The Attachment Paradox

  title={The Attachment Paradox},
  author={Tsachi Ein-Dor and Mario Mikulincer and Guy Doron and Phillip R. Shaver},
  journal={Perspectives on Psychological Science},
  pages={123 - 141}
Bowlby’s (1969/1982) attachment theory has generated an enormous body of research and conceptual elaborations. Although attachment theory and research propose that attachment security provides a person with many adaptive advantages during all phases of the life cycle, numerous studies indicate that almost half of the human species can be classified as insecurely attached or insecure with respect to attachment. It seems odd that evolution left humans in this vulnerable position unless there are… 
Attachment dispositions and human defensive behavior
Facing danger: how do people behave in times of need? The case of adult attachment styles
It is argued that a social group containing members with different attachment patterns may be more conducive to survival than a homogeneous group of securely attached individuals because each attachment disposition has specific adaptive advantages that promote the survival of the individual and people around him or her when facing threats and perils.
Rethinking Attachment Theory
Bowlby’s attachment theory has stimulated research covering a variety of topics related to individual and relational well-being, such as courtship, mate selection, motivations, emotional responses,
Did Insecure Attachment Styles Evolve for the Benefit of the Group?
This novel hypothesis proclaims that groups containing a mixture of secure and insecure attachment styles deal more effectively with hazards, such as venomous snakes or fires, because of earlier detection and escape.
Testing the Compatibility of Attachment Anxiety and Avoidance with Cultural Self-Construals
The results showed that insecure attachment behaviors were evaluated as more favorable when they were compatible with one's own attachment tendency, and this trend was moderated by the cultural self-construal.
Effective Reaction to Danger
People who score high on attachment anxiety or avoidance display poorer adjustment than secure individuals in various social, emotional, and behavioral domains. Yet it may be advantageous for groups
The impact of attachment anxiety on susceptibility to false memories
Previous research shows that people’s attachment styles predict memory functioning. For example, people with relatively insecure attachment styles tend to forget relationship-relevant information, as
Attachment security and intergroup contact
The contact hypothesis suggests that the interaction between members of different groups decreases prejudice. Moderators and mediators shaping this link have been investigated. However, research
The role of attachment avoidance and defensive fight in aggression
Attachment insecurity (i.e., levels of attachment anxiety and avoidance) is associated with interpersonal violence and aggression. However, evidence suggests that the associations are more consistent
Social attachments and traumatic stress
  • R. Bryant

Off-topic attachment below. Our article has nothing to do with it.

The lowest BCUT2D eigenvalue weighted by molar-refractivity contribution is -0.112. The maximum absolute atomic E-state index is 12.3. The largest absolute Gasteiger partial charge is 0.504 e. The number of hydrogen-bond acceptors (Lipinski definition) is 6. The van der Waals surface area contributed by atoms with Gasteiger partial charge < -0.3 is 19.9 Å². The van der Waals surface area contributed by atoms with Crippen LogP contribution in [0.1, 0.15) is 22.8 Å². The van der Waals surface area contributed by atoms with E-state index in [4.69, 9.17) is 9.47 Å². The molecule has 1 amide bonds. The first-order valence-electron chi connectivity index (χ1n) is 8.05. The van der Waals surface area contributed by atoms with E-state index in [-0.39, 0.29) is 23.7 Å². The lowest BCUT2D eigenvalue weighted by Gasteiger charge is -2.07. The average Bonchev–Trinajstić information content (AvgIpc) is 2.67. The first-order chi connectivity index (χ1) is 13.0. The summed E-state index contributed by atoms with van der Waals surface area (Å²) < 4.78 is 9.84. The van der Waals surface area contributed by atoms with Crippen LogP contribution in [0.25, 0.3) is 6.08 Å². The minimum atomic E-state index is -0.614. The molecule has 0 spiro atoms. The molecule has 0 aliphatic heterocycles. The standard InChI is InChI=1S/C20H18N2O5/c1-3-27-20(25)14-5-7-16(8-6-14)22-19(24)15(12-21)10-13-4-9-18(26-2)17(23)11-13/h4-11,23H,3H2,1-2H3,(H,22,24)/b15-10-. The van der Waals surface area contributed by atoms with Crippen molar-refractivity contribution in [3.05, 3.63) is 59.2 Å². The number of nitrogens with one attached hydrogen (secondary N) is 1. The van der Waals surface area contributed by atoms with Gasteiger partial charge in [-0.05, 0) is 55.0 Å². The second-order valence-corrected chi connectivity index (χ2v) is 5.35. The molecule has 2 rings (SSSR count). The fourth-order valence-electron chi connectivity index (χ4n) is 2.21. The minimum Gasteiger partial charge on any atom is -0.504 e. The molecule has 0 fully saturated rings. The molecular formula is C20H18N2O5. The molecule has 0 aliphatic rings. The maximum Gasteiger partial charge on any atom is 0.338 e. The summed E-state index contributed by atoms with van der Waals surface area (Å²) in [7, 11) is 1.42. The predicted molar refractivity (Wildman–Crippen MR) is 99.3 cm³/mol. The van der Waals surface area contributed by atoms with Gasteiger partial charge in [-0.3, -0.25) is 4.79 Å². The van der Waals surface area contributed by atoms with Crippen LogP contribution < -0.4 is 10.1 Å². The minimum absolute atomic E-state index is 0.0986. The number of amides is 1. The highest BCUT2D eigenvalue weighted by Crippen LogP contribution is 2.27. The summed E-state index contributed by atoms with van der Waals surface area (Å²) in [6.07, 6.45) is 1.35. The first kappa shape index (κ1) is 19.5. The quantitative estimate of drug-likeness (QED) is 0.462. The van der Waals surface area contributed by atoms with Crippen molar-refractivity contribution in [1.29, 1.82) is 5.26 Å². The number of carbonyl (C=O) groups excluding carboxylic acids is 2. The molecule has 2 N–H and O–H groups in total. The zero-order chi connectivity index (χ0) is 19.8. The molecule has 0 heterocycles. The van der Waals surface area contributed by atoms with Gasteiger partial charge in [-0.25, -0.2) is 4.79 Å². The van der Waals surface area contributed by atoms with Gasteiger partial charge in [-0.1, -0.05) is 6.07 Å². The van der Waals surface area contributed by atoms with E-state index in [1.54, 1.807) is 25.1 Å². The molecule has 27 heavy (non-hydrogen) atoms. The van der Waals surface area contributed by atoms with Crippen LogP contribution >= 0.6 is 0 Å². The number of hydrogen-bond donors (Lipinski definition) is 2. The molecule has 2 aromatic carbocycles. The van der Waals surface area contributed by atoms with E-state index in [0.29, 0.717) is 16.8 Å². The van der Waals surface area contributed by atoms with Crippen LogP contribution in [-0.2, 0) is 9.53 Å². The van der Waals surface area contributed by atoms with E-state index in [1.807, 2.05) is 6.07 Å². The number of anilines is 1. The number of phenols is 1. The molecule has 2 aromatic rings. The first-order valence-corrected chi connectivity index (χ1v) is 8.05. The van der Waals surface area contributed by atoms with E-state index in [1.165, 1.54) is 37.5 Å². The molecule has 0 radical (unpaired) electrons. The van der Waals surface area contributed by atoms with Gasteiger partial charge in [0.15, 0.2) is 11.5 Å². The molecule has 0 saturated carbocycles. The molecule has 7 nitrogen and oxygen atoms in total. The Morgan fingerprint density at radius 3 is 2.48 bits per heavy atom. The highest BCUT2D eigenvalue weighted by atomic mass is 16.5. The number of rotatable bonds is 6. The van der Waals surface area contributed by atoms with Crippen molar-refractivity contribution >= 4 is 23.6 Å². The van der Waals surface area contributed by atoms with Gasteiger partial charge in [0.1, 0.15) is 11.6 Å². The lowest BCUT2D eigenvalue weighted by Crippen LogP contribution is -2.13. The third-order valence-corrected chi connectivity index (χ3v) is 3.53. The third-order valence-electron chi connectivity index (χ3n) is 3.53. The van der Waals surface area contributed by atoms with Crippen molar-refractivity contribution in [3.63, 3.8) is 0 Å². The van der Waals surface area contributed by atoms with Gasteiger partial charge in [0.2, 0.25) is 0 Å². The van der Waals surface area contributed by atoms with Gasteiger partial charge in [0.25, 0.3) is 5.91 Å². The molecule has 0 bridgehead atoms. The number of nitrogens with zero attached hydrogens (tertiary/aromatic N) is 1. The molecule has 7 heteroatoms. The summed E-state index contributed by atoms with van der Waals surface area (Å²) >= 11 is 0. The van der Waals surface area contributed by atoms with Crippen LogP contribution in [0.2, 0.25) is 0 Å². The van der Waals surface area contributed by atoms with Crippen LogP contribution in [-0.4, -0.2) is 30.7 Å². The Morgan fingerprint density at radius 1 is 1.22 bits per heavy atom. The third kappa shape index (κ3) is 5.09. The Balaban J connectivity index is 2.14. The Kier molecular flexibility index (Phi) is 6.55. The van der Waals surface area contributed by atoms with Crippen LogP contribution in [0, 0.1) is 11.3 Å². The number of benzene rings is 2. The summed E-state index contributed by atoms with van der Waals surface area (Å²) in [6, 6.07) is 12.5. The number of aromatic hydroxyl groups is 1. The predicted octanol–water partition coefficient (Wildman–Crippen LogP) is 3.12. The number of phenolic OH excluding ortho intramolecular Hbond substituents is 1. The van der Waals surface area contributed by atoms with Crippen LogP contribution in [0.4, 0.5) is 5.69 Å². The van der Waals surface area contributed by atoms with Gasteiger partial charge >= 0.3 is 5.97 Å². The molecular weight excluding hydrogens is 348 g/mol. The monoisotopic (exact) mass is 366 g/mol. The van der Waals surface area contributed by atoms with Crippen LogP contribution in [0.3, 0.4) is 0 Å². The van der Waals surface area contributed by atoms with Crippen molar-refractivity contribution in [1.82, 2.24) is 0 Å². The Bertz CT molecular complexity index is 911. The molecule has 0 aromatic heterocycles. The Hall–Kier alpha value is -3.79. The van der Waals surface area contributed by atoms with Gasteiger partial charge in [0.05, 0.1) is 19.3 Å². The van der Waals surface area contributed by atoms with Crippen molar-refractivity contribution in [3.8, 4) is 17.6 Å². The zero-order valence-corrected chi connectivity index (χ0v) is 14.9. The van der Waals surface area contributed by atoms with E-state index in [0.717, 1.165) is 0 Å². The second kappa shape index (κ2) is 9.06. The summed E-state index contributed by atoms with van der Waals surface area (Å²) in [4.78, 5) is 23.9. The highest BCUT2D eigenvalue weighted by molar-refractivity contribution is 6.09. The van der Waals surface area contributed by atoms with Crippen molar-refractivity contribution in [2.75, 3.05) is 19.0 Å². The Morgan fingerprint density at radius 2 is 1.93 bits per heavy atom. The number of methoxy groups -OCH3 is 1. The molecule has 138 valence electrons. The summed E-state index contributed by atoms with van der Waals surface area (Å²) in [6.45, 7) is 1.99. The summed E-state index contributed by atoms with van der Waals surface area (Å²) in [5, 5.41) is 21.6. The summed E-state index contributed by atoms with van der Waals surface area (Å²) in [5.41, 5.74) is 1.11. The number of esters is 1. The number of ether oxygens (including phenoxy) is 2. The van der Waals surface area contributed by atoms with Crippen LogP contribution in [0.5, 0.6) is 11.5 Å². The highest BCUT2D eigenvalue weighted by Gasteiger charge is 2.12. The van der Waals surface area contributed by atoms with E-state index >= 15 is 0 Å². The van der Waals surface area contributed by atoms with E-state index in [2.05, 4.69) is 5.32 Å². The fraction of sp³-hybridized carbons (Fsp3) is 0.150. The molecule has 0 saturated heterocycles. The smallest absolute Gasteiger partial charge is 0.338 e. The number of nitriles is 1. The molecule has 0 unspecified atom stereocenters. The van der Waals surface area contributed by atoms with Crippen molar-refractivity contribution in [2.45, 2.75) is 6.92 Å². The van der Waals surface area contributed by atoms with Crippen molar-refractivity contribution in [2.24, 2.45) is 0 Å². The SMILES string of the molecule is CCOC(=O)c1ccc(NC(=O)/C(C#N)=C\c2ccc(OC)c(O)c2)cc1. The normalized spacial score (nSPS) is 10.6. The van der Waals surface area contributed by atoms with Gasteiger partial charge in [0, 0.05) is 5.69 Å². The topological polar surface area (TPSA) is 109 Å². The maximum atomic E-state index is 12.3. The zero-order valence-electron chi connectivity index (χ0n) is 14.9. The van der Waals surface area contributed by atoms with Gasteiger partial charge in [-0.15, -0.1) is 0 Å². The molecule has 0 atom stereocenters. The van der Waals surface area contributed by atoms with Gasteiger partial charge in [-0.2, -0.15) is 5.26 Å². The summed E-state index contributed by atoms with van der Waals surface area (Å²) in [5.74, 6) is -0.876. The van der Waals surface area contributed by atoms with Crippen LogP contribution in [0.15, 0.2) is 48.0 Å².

• Psychology
    European journal of psychotraumatology
  • 2016
A broader overview of social network analysis is introduced and it is proposed that a more sociocentric framework of trauma response would promote a fuller understanding of how social processes moderate trauma response.


The insecure/ambivalent pattern of attachment: theory and research.
Empirical work in which insecure/ambivalent individuals are examined as a separate group is reviewed within the context of attachment theory, and a coherent picture emerges of the antecedents and sequelae of this group.
Avoidance of Intimacy: An Attachment Perspective
A basic principle of attachment theory is that early attachment relationships with caregivers provide the prototype for later social relations. Working within an attachment framework, a new 4-group
Love and work: An attachment-theoretical perspective.
The possibility that love and work in adulthood are functionally similar to attachment and exploration in infancy and early childhood was investigated. Key components of attachment theory—developed
Attachment-related psychodynamics
It is shown that considerable progress has been made in testing central hypotheses derived from attachment theory and in exploring unconscious, psychodynamic processes related to affect-regulation and attachment-system activation.
Attachment as an Organizational Construct
Developmentalists have often conceptualized infant-adult ties in terms of an implicit trait construct evolved from the study of dependency. The major dimension of individual differences has been
Attachment Security, Compassion, and Altruism
Theoretically, people who have the benefits of secure social attachments should find it easier to perceive and respond to other people's suffering, compared with those who have insecure attachments.
Romantic love conceptualized as an attachment process.
This article explores the possibility that romantic love is an attachment process--a biosocial process by which affectional bonds are formed between adult lovers, just as affectional bonds are formed
The attachment working models concept: Among other things, we build script-like representations of secure base experiences
The concept of a secure base script is defined, a method for assessing a person's knowledge/access to a securebase script is outlined, and evidence that script-like representations are an important component of the working models concept is reviewed.
Genetic Correlates of Adult Attachment Style
Findings suggest that attachment insecurities are partially explained by particular genes, although there is still a great deal of individual difference variance that remains to be explained by other genes or social experiences.